Welcome Home Vietnam Veterans

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Rees Lloyd on why it’s important to remember this day.















By Act of Congress two years ago, March 30 has been designated”Welcome Home Vietnam Veterans Day.”

This is belated recognition by Congress, and hopefully by the nation, that veterans of the Vietnam War should be recognized and thanked for their service and sacrifice in a war that John Kennedy, Lyndon Johnson, and Richard Nixon — and Congress– in each administration, sent them to fight.

It was a war started in earnest by the so-called “best and brightest” of John F. Kennedy’s administration, ironically idealized as “Camelot,” the Bay of Pigs debacle in Cuba and the Vietnam War lies later exposed by the Pentagon Papers notwithstanding; escalated by Lyndon Johnson’s utterly false claim of attack in the Tonkin Gulf (“Lyndon lied, children died”?); and ended by Richard Nixon, who first ended the giant anti-war demonstrations allegedly based upon the protestors’ moral outrage at the war, by ending the draft.

Vietnam Veterans were the first veterans to return home to be shunned and reviled rather than welcomed and thanked for service in a war the nation told them it was necessary to fight. Americans turned against the war — as Ho Chi Minh and the North Vietnamese Communist generals predicted.

But in turning against the War, many Americans also turned on the American men and women who served honorably in defense of their country in performance of a duty each took an oath to fulfill.

The Vietnam Veteran was the first veteran to be instructed not to war his or her uniform when returning home. A disgrace.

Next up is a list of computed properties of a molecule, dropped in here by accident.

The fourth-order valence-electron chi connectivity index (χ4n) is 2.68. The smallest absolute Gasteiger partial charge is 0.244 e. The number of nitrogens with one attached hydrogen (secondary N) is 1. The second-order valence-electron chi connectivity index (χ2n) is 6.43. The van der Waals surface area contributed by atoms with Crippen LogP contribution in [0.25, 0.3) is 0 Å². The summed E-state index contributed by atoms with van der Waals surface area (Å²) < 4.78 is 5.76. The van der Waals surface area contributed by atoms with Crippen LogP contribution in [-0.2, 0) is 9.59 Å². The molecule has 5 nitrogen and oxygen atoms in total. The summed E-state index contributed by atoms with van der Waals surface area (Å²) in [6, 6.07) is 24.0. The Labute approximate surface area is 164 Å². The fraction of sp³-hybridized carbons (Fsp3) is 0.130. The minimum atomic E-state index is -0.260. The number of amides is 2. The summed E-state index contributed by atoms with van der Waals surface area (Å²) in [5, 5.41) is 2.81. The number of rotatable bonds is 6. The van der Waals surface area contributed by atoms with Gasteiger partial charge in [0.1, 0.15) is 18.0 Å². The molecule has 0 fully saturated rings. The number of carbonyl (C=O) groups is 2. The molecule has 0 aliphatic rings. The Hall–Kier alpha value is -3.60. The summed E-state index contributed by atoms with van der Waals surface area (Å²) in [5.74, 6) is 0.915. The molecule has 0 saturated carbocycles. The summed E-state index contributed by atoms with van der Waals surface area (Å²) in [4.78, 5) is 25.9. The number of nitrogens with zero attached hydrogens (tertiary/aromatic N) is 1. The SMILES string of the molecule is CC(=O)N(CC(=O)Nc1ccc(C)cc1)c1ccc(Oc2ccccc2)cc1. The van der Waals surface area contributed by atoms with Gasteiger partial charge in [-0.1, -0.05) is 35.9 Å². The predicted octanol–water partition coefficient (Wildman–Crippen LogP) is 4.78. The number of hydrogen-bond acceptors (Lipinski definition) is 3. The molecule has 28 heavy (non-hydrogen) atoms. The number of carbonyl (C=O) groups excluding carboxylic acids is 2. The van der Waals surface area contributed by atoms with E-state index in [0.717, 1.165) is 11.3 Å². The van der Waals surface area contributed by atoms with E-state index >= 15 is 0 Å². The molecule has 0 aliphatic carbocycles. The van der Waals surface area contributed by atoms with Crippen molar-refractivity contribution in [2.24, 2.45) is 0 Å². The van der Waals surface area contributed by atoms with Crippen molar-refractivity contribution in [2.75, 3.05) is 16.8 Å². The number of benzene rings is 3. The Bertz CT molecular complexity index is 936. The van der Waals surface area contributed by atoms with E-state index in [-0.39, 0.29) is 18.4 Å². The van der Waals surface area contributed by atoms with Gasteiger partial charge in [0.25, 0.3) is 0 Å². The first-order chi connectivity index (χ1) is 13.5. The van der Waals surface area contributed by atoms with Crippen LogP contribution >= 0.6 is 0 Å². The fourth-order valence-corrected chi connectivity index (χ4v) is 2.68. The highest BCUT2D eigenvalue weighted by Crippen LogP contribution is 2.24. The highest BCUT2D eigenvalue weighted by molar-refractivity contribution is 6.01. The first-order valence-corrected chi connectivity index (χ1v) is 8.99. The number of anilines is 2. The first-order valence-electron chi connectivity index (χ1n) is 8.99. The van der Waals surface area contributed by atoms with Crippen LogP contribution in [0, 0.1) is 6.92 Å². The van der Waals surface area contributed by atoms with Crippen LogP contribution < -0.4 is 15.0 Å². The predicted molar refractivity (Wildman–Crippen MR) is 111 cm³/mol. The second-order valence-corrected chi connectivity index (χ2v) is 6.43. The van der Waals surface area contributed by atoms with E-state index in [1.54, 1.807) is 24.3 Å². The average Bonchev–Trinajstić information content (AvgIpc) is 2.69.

Almost all who served did so honorably. Any disgrace of the Vietnam War did not result from them, but from those who sent them to war, and those of their fellow Americans who not only turned their backs on them, but reviled them as “war criminals,” “baby killers.”

An example of such disgraceful vilification of the the Vietnam Veteran is the despicable John Kerry. Kerry served on a “swift boat” in Vietnam on active duty as a member of the U.S. Navy Reserves after four deferments and after being denied a fifth deferment. A politician even in Vietnam, he called himself “the second JFK from Massachusetts” and predicted he, too, would be president of the U.S. He carried his own video camera and had himself photographed in staged derring-do, to be used in his later political career.

Kerry first gained national attention by offering what has been proved to be false testimony before Congress of alleged “war crimes” by those with whom he served in Vietnam. When challenged by swift vote veterans to provide proof, Kerry could offer no cognizable proof of his charges. Nonetheless, the anti-Vietnam War media loved him, and he was so successful in his false propaganda that his picture was later prominently featured along with that of Jane Fonda in the “Hall of Heroes Museum” of the North Vietnamese communists in Hanoi honoring those who helped them achieve what they call their “victory” over the United States in the Vietnam War. Kerry is the only nominee for President of the U.S. to be so honored.

Probably at any other time in American history, John Kerry would have been shunned, reviled, and disgraced forever by his false, unproved and improvable accusations of war crimes he claimed to have witnessed fellow veterans committing.